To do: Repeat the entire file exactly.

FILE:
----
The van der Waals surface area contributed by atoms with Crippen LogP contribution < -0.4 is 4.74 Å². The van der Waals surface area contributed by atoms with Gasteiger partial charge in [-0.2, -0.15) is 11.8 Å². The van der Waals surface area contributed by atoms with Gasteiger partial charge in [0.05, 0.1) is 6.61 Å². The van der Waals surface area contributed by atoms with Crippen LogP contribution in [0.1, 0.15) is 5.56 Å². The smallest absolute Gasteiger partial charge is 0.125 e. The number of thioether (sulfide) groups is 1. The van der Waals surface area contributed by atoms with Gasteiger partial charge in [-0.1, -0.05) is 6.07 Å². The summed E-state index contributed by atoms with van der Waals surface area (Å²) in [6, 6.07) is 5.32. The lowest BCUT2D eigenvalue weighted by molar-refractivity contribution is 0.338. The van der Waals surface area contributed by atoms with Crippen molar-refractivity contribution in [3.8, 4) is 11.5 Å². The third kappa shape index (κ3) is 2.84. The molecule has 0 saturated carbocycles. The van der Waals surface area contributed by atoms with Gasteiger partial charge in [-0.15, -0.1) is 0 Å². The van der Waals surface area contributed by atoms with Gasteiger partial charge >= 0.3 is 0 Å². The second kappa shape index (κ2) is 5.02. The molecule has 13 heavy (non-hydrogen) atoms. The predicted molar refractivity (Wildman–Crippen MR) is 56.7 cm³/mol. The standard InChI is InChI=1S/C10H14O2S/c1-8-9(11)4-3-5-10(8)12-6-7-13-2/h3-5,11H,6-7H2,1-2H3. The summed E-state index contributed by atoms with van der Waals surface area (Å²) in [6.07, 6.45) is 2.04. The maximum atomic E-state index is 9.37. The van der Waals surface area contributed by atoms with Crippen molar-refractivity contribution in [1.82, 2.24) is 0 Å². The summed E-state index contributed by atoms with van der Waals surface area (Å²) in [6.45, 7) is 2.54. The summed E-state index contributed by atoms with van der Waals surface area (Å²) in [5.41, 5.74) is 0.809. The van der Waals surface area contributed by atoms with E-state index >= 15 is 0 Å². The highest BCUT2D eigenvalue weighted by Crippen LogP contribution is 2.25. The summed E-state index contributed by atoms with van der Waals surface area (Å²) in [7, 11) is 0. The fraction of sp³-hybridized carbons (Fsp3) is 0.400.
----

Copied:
The van der Waals surface area contributed by atoms with Crippen LogP contribution < -0.4 is 4.74 Å². The van der Waals surface area contributed by atoms with Gasteiger partial charge in [-0.2, -0.15) is 11.8 Å². The van der Waals surface area contributed by atoms with Gasteiger partial charge in [0.05, 0.1) is 6.61 Å². The van der Waals surface area contributed by atoms with Crippen LogP contribution in [0.1, 0.15) is 5.56 Å². The smallest absolute Gasteiger partial charge is 0.125 e. The number of thioether (sulfide) groups is 1. The van der Waals surface area contributed by atoms with Gasteiger partial charge in [-0.1, -0.05) is 6.07 Å². The summed E-state index contributed by atoms with van der Waals surface area (Å²) in [6, 6.07) is 5.32. The lowest BCUT2D eigenvalue weighted by molar-refractivity contribution is 0.338. The van der Waals surface area contributed by atoms with Crippen molar-refractivity contribution in [3.8, 4) is 11.5 Å². The third kappa shape index (κ3) is 2.84. The molecule has 0 saturated carbocycles. The van der Waals surface area contributed by atoms with Gasteiger partial charge in [-0.15, -0.1) is 0 Å². The van der Waals surface area contributed by atoms with Gasteiger partial charge >= 0.3 is 0 Å². The second kappa shape index (κ2) is 5.02. The molecule has 13 heavy (non-hydrogen) atoms. The predicted molar refractivity (Wildman–Crippen MR) is 56.7 cm³/mol. The standard InChI is InChI=1S/C10H14O2S/c1-8-9(11)4-3-5-10(8)12-6-7-13-2/h3-5,11H,6-7H2,1-2H3. The summed E-state index contributed by atoms with van der Waals surface area (Å²) in [6.07, 6.45) is 2.04. The maximum atomic E-state index is 9.37. The van der Waals surface area contributed by atoms with Crippen molar-refractivity contribution in [1.82, 2.24) is 0 Å². The summed E-state index contributed by atoms with van der Waals surface area (Å²) in [6.45, 7) is 2.54. The summed E-state index contributed by atoms with van der Waals surface area (Å²) in [5.41, 5.74) is 0.809. The van der Waals surface area contributed by atoms with E-state index >= 15 is 0 Å². The highest BCUT2D eigenvalue weighted by Crippen LogP contribution is 2.25. The summed E-state index contributed by atoms with van der Waals surface area (Å²) in [7, 11) is 0. The fraction of sp³-hybridized carbons (Fsp3) is 0.400.